In a project I’m working on for my book, I need to share classes between two applications. One, an Android project, requires Java 8. The other, a desktop JavaFX application, needs to run under Java 9, complete with module support. The problem with this is that the Maven tooling isn’t quite ready for Java 9, so it’s not as simple as I would like. I have, however, found a solution that seems to work.
In my work on my book, I’ve spent quite a bit of time with JavaFX. In the chapter I just submitted, I wrote the application using the NetBeans RCP, which I think is a great piece of software. My only "complaint", I think, is more of a philosophical one more than a technical one, and even stating it that way is probably really over-selling it: for the most part, to use the RCP is to use Swing. Sure, you can use JavaFX in the application, but it seems you have to hold your mouth just right to get two-way data flow working. Possible, but it seems like a bit of work.
At any rate, while casting around The Tubes to track down advice on how to solve one problem or another, I ran across a couple of more modern application frameworks that look really promising, Drombler FX and the Dolphin Platform. Both look pretty slick, but the former seems to be backed by "only one guy" and might be a bit slow moving, while Dolphin is backed by Canoo and, more specifically, Michael Heinrichs, Hendrik Ebbers, Dierk König.
Once I finish this book and have more time to play with shiny new things, I need to give both of these a spin.
I should probably note, though, that there’s nothing really wrong with the NetBeans RCP in any real technical sense (beyond the 'no software is perfect' notion). I just like shiny things. I did, though, successfully create my RCP app and found the experience to be quite nice. If you need a desktop application, you should definitely check out the RCP.
In the same region there were some shepherds staying out in the fields and keeping watch over their flock by night. And an angel of the Lord suddenly stood before them, and the glory of the Lord shone around them; and they were terribly frightened. But the angel said to them, "Do not be afraid; for behold, I bring you good news of great joy which will be for all the people; for today in the city of David there has been born for you a Savior, who is Christ the Lord. This will be a sign for you: you will find a baby wrapped in cloths and lying in a manger." And suddenly there appeared with the angel a multitude of the heavenly host praising God and saying,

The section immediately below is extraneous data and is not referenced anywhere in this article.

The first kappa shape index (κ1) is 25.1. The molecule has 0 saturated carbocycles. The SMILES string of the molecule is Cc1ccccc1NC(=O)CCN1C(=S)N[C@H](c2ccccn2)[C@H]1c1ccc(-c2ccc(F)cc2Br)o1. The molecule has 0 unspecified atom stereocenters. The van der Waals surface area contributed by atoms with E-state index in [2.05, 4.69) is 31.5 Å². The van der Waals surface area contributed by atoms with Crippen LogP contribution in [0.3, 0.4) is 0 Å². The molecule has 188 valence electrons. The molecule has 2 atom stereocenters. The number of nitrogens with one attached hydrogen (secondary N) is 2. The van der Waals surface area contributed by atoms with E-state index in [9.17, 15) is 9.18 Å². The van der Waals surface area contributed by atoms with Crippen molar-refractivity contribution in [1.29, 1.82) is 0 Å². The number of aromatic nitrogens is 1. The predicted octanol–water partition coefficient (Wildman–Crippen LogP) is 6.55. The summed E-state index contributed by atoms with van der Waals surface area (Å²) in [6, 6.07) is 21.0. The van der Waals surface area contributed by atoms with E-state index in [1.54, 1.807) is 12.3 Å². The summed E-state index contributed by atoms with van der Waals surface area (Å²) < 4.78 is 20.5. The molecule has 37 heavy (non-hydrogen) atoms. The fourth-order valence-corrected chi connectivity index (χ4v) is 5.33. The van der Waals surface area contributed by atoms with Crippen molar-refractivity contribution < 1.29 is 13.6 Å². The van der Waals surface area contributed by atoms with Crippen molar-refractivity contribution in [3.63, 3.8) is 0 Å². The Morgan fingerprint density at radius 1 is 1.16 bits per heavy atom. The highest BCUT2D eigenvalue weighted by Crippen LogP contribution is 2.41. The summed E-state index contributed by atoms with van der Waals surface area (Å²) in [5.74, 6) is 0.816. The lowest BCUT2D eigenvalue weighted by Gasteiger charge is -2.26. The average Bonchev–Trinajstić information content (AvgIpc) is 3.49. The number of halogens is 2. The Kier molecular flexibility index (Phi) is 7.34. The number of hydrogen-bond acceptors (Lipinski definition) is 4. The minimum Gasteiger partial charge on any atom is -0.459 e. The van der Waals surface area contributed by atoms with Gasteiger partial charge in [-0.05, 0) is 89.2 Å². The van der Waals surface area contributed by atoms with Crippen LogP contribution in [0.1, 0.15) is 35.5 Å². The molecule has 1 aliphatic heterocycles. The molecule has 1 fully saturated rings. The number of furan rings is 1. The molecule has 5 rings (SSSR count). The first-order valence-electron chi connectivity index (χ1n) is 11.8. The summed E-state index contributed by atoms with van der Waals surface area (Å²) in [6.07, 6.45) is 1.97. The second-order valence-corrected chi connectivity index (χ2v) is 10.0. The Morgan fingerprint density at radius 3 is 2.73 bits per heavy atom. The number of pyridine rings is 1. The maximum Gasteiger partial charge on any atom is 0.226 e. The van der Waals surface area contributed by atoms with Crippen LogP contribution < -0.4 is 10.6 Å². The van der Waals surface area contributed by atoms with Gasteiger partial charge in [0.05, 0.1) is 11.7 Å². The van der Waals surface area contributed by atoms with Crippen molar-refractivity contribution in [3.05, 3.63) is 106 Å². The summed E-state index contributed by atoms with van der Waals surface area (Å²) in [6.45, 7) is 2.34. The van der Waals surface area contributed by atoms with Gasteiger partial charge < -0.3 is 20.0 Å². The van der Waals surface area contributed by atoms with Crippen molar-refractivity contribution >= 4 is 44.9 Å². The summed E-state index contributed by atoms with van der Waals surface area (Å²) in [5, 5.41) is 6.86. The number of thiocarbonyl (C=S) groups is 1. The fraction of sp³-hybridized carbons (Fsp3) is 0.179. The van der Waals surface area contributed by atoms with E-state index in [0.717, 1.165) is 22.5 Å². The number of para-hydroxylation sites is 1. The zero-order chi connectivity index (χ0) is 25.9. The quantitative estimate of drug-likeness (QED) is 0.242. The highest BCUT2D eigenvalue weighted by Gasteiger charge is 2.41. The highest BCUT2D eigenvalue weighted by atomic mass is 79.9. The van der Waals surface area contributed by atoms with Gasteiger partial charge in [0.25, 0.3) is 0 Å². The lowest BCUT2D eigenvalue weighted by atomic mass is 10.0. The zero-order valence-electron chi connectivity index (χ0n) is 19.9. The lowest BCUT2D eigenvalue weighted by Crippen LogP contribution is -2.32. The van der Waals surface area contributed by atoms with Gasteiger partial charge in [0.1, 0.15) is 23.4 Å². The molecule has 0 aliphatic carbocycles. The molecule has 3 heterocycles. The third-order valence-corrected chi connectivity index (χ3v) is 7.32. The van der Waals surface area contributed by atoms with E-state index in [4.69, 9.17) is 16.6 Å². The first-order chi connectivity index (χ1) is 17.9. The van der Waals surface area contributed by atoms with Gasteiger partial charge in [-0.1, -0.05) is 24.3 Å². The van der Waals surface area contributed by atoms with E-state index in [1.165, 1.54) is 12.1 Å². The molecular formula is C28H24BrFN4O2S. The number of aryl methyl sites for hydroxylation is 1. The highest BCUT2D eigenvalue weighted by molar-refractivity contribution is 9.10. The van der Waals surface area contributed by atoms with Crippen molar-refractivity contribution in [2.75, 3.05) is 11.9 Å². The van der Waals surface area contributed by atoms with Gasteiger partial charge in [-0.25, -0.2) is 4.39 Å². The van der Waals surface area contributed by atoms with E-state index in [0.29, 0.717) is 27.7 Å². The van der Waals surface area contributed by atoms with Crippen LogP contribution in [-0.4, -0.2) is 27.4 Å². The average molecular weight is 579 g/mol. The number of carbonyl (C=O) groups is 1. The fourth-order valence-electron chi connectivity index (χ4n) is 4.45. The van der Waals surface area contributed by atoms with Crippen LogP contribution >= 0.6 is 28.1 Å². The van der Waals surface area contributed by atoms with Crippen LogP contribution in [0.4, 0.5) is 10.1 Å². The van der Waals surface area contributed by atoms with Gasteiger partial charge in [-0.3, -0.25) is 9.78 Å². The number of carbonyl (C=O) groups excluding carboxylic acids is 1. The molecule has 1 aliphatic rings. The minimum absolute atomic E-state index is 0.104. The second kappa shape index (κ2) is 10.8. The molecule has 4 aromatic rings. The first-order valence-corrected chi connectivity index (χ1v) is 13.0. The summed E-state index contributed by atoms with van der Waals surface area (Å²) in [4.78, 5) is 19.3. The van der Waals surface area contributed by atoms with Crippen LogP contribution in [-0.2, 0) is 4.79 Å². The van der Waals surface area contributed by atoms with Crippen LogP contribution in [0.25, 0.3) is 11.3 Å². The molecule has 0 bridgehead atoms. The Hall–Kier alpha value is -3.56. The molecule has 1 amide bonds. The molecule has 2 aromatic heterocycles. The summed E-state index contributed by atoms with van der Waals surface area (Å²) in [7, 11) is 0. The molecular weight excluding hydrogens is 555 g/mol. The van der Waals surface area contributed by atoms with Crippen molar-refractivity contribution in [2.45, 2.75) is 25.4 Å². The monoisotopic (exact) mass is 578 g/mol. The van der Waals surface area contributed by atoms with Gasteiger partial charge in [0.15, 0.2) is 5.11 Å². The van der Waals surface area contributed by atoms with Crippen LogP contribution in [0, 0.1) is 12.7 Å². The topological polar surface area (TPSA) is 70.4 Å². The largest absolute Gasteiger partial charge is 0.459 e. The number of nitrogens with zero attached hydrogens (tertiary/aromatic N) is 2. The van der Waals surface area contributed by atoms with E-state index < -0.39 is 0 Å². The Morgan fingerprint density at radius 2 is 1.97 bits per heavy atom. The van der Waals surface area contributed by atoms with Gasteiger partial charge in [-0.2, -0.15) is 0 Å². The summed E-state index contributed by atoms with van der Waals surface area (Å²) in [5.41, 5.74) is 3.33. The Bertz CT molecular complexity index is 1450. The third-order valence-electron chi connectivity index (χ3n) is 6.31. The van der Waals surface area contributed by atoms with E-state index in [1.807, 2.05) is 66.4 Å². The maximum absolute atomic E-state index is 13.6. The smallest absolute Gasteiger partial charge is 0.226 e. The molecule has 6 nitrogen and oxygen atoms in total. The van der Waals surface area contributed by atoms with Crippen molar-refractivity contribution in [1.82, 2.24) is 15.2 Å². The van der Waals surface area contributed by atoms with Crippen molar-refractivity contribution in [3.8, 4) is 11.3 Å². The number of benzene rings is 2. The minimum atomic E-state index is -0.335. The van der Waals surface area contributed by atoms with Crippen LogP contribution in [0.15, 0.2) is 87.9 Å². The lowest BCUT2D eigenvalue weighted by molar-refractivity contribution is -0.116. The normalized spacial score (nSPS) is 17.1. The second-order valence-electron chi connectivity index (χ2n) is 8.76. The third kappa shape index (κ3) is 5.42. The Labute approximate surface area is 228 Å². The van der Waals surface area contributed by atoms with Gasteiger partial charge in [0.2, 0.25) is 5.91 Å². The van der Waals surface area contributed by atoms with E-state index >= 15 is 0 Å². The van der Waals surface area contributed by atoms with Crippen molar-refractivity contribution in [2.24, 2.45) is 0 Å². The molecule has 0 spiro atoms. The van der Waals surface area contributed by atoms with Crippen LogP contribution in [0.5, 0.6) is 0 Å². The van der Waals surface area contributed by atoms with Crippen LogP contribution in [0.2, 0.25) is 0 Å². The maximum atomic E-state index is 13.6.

"Glory to God in the highest, And on earth peace among men with whom He is pleased."
Perhaps I’m a bit of a glutton for punishment, but I have an odd addiction to nightly builds. In working on this book, I need to use NetBeans 9, which, of course, is not out yet. They are, however, publishing nightly builds. Being a command line guy at heart, I’d prefer not to have to go to the download page every time, so I did what any good geek would do: I wrote a script. It’s not pretty, and it’s not very fault tolerant, but it seems to work well enough. If you’re a fellow addict, here you go:
#!/bin/bash VERS=`curl -s http://bits.netbeans.org/netbeans/trunk/nightly/latest/js/build_info.js | grep BOUNCER_PRODUCT_PREFIX | cut -f 2 -d \"` FILE=$VERS-javase.zip cd ~/Downloads if [ ! -e $FILE ] ; then wget http://bits.netbeans.org/netbeans/trunk/nightly/latest/zip/$FILE if [ -e $FILE ] ; then rm -rf netbeans unzip $FILE fi fi
A few weeks ago, I was approached by an acquisition editor with Packt Publishing, asking if I might be interested in working on a book with them. Long story short, I signed the paper work and started working on the title Java 9 Blueprints. Books in Packt’s Blueprints series offer a different project in each chapter, showing each is built, explaining the technologies used, etc. So far, it feels a lot like what I aim for in my blog posts, only longer. The target release is Q1 of next year. I have a lot of work ahead of me. :)
Yesterday, the NetBeans team announced plans to move NetBeans from Oracle to Apache. This move was met by a mix of skepticism and optimism. I’ve ranged between the two myself, to be honest, but I’ve landed on optimsim.
I have a grand total of one Android application in the Play Store, Cub Tracker. It serves two functions for me: it helps me manage my sons' Cub Scout den, and it gives me a means for experimentation in the mobile realm. For the most part, it has done well for me on both counts for the past few years. I am currently faced with an issue of new functionality (which is mostly irrelevant for this discussion) that has brought up a question in the realm of experimentation. This post is a discussion of my options which will allow me to think out loud, if you will, as well as getting (I hope) some feedback on my options.
If you’ve been following my blog, you’ve probably noticed that I’ve been spending a lot of time with Kotlin of late. (For the curious, I really like it so far, but I haven’t done just a whole lot with it.) I’ve experimented with writing simple JSF and JAX-RS apps in it, largely to see if I can make it work. With those hurdles cleared, I’m trying something a bit more ambitious: a complete (if basic) Java EE application, written completely in Kotlin. Because I’m a sucker for a bad joke, I’ve dubbed the project KotlinEE. I’m not quite ready to walk through that application yet, but I what I would like to discuss now is an issue I ran into trying to get CDI working with Kotlin.
- Tips for Writing Pluggable Java EE Applications
- JSFTemplating and Woodstock: Component Authoring Made Easy
- Jason Lee in depth: Mojarra and Scales
- Jason Lee: Postmortem for JavaOne 2008
- International Environmental: A Cooling Company Which Prefers Hot Software
- IEC donates custom JSF component to Mojarra Scales